On Monday, I discussed Professor Fowles and my article about what caused the 2016 Chicago homicide spike. Our paper argued that the causal mechanism was likely an ACLU consent decree with the Chicago Police Department, which led to a sharp decline in stop and frisks—and, we believe, a consequent sharp increase in homicides (and other shooting crimes). Since our paper was announced in The Chicago Tribune, distinguished law professor John Pfaff has tweeted a series of comments about our article, and the ACLU has commented as well. I wanted to briefly respond.
Turning first to Professor Pfaff's tweets, it is useful to start with several points of agreement. Professor Pfaff notes that the causal mechanism we propose—an ACLU agreement leads to fewer stops, fewer stops leads to more crime—is "wholly plausible." So far, so good.
But then Pfaff moves on to criticize us because our model "has only a handful of variables, almost all of them official criminal justice statistics, no social-economic statistics, and all at the city level (despite the intense concentration of violence in Chicago)." Let's address these concerns specifically.
First, as to the explanatory variables in our equations: In our most extensive model, we employ twenty variables—specifically stop and frisks (of course); temperature (since crime tends to spike in warm weather months); 911 calls (as a measure of police-citizen cooperation); homicides in Illinois excluding Chicago (as a measure of trends in Illinois); arrests for property crimes, violent crimes, homicides, gun crimes, shooting crimes, and drug crimes; homicides in St. Louis, Columbus, Louisville, Indianapolis, Grand Rapids, Gary, Cincinnati, Cleveland, and Detroit; and a time trend variable. All of these variables were based on monthly data, since we were attempting to explain homicide data reported on monthly basis. Interestingly, Professor Pfaff does not suggest any other readily-available monthly data that we could have included. Nor is it clear what sort of "socio-economic" statistics would have been relevant to explaining the homicide spike, which developed over a short period of time. It is true that our variables are not collected at the neighborhood level, but the city-wide level. But since our goal was to explain the Chicago homicide spike, there is nothing intrinsically wrong with looking at Chicago data.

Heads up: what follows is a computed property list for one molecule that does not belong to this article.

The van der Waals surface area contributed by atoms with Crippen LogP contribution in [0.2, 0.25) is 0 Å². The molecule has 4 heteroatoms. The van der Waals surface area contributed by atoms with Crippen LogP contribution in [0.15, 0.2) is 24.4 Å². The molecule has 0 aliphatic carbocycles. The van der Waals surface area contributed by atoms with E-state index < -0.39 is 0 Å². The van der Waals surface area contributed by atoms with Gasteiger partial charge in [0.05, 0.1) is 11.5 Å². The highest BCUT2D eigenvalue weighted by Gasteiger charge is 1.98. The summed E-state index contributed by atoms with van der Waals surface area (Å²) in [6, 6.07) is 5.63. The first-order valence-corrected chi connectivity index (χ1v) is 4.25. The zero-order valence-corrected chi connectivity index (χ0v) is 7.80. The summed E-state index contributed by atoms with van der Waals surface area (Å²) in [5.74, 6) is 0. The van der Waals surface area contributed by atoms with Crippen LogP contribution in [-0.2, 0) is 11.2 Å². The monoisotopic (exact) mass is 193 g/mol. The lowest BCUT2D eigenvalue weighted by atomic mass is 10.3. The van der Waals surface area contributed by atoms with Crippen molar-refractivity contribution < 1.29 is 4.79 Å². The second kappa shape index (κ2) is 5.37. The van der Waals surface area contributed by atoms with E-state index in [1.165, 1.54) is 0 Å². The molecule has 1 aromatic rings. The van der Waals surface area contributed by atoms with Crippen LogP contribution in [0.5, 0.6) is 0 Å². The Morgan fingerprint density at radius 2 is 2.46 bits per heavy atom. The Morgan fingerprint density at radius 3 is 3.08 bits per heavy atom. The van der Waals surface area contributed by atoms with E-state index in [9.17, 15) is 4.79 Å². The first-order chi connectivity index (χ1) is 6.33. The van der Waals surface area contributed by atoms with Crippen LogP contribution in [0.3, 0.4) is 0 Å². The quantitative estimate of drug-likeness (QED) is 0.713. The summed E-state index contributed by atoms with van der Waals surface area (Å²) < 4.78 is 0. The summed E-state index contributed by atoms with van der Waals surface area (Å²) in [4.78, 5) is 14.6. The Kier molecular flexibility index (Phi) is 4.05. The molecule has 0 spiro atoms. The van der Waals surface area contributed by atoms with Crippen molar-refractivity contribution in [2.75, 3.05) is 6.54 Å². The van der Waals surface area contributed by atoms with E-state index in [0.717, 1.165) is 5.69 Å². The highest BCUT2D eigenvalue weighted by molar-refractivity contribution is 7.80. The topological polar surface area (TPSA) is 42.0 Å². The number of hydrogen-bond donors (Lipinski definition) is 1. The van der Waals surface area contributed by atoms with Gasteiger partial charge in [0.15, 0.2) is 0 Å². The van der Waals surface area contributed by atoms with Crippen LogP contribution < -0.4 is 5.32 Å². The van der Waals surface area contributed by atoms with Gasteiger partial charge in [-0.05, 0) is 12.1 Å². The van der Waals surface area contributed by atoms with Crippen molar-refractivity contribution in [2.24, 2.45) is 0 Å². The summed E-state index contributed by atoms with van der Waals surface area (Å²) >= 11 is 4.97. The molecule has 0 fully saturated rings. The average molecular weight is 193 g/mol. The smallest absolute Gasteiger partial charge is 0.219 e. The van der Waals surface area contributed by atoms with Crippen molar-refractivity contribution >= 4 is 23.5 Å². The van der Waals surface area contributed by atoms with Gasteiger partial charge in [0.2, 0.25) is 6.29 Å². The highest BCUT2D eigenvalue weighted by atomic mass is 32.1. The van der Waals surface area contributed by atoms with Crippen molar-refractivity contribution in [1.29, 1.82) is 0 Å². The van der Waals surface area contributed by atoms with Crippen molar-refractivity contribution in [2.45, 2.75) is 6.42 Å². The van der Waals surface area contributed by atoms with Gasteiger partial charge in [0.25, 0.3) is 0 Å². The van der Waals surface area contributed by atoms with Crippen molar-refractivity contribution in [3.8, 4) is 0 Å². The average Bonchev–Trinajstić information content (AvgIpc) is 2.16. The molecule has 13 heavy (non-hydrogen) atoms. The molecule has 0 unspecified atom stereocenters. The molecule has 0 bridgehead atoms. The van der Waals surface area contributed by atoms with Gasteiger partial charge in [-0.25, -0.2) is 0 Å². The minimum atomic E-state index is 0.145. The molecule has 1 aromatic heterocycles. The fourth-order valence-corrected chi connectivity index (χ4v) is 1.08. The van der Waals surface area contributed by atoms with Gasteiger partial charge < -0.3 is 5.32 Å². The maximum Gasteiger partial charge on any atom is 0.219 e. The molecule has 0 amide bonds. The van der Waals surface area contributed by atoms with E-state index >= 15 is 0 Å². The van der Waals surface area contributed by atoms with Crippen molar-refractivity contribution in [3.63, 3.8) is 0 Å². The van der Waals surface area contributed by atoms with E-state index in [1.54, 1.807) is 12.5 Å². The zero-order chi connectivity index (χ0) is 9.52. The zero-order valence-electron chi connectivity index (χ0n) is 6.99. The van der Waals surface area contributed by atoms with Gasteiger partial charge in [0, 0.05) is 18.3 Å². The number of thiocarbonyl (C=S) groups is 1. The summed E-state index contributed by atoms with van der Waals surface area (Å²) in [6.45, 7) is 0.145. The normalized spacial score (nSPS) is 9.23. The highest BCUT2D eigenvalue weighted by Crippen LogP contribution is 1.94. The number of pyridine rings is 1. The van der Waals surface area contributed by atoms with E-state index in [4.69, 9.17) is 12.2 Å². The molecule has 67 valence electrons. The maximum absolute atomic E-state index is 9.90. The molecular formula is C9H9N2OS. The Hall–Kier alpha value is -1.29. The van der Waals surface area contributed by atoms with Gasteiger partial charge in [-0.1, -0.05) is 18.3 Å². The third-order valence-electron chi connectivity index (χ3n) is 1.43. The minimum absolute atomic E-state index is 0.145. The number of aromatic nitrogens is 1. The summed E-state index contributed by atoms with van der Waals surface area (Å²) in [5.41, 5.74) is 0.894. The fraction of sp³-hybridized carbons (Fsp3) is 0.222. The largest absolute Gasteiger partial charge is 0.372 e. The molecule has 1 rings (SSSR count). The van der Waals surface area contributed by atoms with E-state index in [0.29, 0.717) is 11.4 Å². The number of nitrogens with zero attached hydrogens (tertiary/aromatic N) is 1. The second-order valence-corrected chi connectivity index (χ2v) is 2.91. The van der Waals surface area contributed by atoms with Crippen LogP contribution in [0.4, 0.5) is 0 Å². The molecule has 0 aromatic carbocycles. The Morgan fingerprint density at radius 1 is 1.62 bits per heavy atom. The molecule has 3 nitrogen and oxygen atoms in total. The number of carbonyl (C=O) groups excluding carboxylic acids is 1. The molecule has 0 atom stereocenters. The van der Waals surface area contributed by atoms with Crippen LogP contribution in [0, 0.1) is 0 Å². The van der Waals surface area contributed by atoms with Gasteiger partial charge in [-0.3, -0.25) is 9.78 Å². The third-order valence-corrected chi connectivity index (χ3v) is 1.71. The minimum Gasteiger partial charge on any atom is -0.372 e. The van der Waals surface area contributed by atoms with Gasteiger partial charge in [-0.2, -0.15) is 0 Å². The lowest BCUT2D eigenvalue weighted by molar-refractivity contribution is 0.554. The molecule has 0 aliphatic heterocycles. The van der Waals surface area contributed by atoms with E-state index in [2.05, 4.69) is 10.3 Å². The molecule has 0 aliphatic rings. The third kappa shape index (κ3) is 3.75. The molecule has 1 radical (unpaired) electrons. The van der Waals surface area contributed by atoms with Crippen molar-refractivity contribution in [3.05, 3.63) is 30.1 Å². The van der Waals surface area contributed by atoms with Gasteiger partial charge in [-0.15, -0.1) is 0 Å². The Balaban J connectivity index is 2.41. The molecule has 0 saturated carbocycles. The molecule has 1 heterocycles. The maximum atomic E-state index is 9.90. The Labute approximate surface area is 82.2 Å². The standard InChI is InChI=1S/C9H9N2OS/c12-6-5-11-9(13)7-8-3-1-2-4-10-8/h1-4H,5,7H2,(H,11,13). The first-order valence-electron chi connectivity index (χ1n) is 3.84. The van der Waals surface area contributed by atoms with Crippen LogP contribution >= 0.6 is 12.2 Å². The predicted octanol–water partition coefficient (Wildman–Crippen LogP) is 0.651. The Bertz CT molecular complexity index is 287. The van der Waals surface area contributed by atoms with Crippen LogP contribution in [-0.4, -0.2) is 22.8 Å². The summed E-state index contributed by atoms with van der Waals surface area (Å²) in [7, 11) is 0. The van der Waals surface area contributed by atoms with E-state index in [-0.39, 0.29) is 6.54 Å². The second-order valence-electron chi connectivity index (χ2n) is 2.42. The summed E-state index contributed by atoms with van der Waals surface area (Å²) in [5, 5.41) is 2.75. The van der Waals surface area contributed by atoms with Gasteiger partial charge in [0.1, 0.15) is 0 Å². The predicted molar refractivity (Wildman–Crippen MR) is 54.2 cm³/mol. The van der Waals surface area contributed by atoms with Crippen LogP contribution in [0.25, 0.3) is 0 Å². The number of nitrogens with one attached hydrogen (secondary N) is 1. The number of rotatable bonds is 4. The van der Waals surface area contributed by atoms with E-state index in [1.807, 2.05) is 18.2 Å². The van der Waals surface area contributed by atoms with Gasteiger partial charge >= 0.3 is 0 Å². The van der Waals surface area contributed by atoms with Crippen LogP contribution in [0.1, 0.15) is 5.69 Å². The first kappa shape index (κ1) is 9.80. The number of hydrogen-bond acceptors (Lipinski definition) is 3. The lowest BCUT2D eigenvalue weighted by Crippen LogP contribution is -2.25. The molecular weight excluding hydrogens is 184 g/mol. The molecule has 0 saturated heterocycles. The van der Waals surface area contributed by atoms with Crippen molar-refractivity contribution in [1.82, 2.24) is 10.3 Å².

The one specific variable that Professor Pfaff argues we failed to include was the "defunding of Cure Violence [a violence prevention program], which happened at the same time" as the spike. But it is curious that Professor Pfaff would take us to task for failing to look at this issue when, at the same time, he argues that the "best analysis" of the homicide spike was done by the University of Chicago Urban Lab. That (ultimately inconclusive) report specifically stated that "earlier in 2015, state funding for Cure Violence, a violence prevention organization operating in Chicago, was suspended, although the timing of that funding reduction does not seem to fit well as a candidate explanation for the increase in gun violence since the latter occurred at the end of 2015."
Professor Pfaff also mentions that our regression equations simply include (in one model) homicides rates in other cities, without developing difference-in-difference variables or synthetic controls. But there are advantages to parsimonious construction. We doubt whether such controls would have made any difference to our conclusions. Moreover, we relied on Bayesian Model Averaging (BMA) as, at least, a partial response to such concerns. We would be interested to learn what Pfaff thinks of our BMA findings—which compellingly demonstrate our findings' robustness within the included variables.
Professor Pfaff also raises a question about whether we have measured an "ACLU effect" or a "stop and frisk" effect. It is true, of course, that our regression equations explain homicides (and shooting crimes) by using stop and frisk as an explanatory variable. A linkage between stop-and-frisk tactics and homicides is an important finding in and of itself—a finding with which we hope Professor Pfaff might, to some degree, agree. But the logical next question is why did stop and frisks fall in Chicago at the end of 2015? This question is not as well suited to quantitative analysis as other questions, since it appears to be policy-driven. In any event, as Professor Pfaff even-handedly notes, we provide a qualitative defense of our position that the ACLU agreement caused the reduction in stop and frisks. Among other things, this is what the ACLU itself said—at least before the reduction became controversial.